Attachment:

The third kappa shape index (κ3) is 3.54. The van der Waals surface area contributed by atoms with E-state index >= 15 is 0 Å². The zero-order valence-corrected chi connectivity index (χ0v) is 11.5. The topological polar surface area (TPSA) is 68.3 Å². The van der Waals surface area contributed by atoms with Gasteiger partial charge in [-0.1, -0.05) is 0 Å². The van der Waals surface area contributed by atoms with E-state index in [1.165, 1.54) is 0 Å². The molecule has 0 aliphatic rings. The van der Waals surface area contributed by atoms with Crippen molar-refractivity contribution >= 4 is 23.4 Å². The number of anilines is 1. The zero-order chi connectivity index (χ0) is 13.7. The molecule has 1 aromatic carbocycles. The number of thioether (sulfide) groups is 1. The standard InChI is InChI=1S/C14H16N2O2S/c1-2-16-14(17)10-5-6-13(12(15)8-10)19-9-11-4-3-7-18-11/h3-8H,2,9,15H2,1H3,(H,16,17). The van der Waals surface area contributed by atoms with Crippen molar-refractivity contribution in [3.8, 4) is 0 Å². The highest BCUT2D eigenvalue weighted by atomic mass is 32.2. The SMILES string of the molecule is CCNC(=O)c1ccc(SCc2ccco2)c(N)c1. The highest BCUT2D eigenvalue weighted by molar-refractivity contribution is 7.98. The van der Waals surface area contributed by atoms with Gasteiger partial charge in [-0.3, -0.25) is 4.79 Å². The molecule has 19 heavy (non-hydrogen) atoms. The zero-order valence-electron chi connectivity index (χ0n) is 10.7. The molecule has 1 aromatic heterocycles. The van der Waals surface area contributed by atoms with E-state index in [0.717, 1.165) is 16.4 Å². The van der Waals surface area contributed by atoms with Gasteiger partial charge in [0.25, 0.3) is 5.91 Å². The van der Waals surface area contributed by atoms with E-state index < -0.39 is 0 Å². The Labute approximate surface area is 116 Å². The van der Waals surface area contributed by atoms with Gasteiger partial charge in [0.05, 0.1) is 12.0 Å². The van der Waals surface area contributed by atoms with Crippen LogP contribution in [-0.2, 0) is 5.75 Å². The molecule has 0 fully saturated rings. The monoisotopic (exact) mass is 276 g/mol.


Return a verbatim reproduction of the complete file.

The third kappa shape index (κ3) is 3.54. The van der Waals surface area contributed by atoms with E-state index >= 15 is 0 Å². The zero-order valence-corrected chi connectivity index (χ0v) is 11.5. The topological polar surface area (TPSA) is 68.3 Å². The van der Waals surface area contributed by atoms with Gasteiger partial charge in [-0.1, -0.05) is 0 Å². The van der Waals surface area contributed by atoms with E-state index in [1.165, 1.54) is 0 Å². The molecule has 0 aliphatic rings. The van der Waals surface area contributed by atoms with Crippen molar-refractivity contribution >= 4 is 23.4 Å². The number of anilines is 1. The zero-order chi connectivity index (χ0) is 13.7. The molecule has 1 aromatic carbocycles. The number of thioether (sulfide) groups is 1. The standard InChI is InChI=1S/C14H16N2O2S/c1-2-16-14(17)10-5-6-13(12(15)8-10)19-9-11-4-3-7-18-11/h3-8H,2,9,15H2,1H3,(H,16,17). The van der Waals surface area contributed by atoms with Crippen molar-refractivity contribution in [3.8, 4) is 0 Å². The highest BCUT2D eigenvalue weighted by atomic mass is 32.2. The SMILES string of the molecule is CCNC(=O)c1ccc(SCc2ccco2)c(N)c1. The highest BCUT2D eigenvalue weighted by molar-refractivity contribution is 7.98. The van der Waals surface area contributed by atoms with Gasteiger partial charge in [-0.3, -0.25) is 4.79 Å². The molecule has 19 heavy (non-hydrogen) atoms. The zero-order valence-electron chi connectivity index (χ0n) is 10.7. The molecule has 1 aromatic heterocycles. The van der Waals surface area contributed by atoms with E-state index in [0.717, 1.165) is 16.4 Å². The van der Waals surface area contributed by atoms with Gasteiger partial charge in [0.25, 0.3) is 5.91 Å². The van der Waals surface area contributed by atoms with E-state index < -0.39 is 0 Å². The Labute approximate surface area is 116 Å². The van der Waals surface area contributed by atoms with Gasteiger partial charge in [0.05, 0.1) is 12.0 Å². The van der Waals surface area contributed by atoms with Crippen LogP contribution in [-0.2, 0) is 5.75 Å². The molecule has 0 fully saturated rings. The monoisotopic (exact) mass is 276 g/mol.